My previous post examined America’s top 20 per capita trade deficits in manufactured goods for 2009. We saw that 18 of the these 20 nations were characterized by a high (in most cases, very high) population density. Only two were less densely populated than the U.S. And, in contrast to conventional wisdom that says that trade deficits are caused by low wages, we saw that 16 of those top twenty deficits were with relatively wealthy nations. All of this supports the theory that it is actually a large disparity in population density that drives trade deficits, a result of the inverse relationship between population density and per capita consumption.
But that’s just one end of the spectrum representing only 20 out of approximately 160 nations that were included in the study. What about the other end of the spectrum? Logic would dictate that, if high population density causes trade deficits, then America’s top 20 per capita trade surpluses in manufactured goods should be with nations characterized by low population density. With that said, here’s the list:
(Sources: U.S. Census Bureau Foreign Trade – trade data; CIA World Fact Book – population, area and purchasing power parity data)
As expected, thirteen of the top 20 surpluses are with nations less densely populated than the U.S. But there are seven exceptions, and it’s worth noting how these densely populated nations ended up on the surplus (and not deficit) end of the spectrum. First of all, Qatar, United Arab Emirates and Kuwait are very small, densely populated nations that just happen to sit atop vast oil reserves. Each sells lots of oil and manufactures virtually nothing, using the proceeds from oil exports to finance the purchase of everything they need, including manufactured products from the U.S.
The inclusion of Lebanon on this list is probably a short-term fluke. The CIA’s World Fact Book has this to say about the Lebanese economy: “The Israeli-Hizballah conflict in July-August 2006 caused an estimated $3.6 billion in infrastructure damage, and prompted international donors to pledge nearly $1 billion in recovery and reconstruction assistance. Donors met again in January 2007 at the Paris III Donor Conference and pledged more than $7.5 billion to Lebanon for development projects and budget support, … Political stability following the Doha Accord of May 2008, helped boost tourism and, together with a strong banking sector, enabled real GDP growth of 7% in 2009 despite a slowdown in the region.” In other words, international aid has fueled a surge in imports into Lebanon during their rebuilding.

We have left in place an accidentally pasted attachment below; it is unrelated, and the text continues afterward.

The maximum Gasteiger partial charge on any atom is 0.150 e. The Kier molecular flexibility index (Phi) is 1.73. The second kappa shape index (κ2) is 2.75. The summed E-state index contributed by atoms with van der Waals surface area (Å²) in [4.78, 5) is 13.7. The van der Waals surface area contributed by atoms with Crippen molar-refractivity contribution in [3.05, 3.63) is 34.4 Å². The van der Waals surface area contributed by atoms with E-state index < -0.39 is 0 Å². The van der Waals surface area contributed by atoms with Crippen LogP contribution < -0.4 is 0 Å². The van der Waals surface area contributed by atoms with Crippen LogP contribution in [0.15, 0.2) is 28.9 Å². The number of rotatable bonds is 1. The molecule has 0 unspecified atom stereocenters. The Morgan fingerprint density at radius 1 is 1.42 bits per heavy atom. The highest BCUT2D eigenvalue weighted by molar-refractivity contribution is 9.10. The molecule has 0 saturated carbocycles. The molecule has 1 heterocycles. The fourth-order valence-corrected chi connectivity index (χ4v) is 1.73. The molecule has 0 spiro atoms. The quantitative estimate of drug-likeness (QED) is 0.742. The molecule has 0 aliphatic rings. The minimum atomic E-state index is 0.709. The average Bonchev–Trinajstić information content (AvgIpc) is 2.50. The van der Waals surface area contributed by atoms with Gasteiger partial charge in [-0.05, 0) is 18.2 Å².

Panama is only slightly more densely populated than the U.S. Their economy is fueled by income from the Panama Canal that enables them to import a lot of manufactured products.
Of the seven nations more densely populated than the U.S. that appear on this list, that leaves only Belgium and The Netherlands – both among the most densely populated nations on earth.
In general, sparsely populated nations tend to be rich in resources, and they trade those resources for manufactured products. Canada is America’s biggest source of imported oil. Likewise, Australia is also a big exporter of resources. Even tiny Guyana and Suriname are on the list for the same reason. Suriname depends on exports of bauxite, gold and alumina. Guyana depends heavily on exports of six resources: sugar, gold, bauxite, shrimp, timber, and rice – which represent nearly 60% of the country’s GDP.
Belize has a tourism-based economy, somewhat unusual for a non-island nation. Tourism dollars fuel their purchases of manufactured products.
Finally, as we saw in my study of the relationship between income (PPP) and trade, we see that the largest surpluses are with wealthy nations, just as our largest trade deficits (in per capita terms) are with wealthy nations. High incomes tend to drive trade imbalances, both deficits and surpluses, while low incomes tend to produce smaller trade imbalances.
Now that we’ve looked at both ends of the trade spectrum, representing 40 nations, we’ll examine in an upcoming post the effect of population density of the sum total of all nations on the 2009 U.S. balance of trade.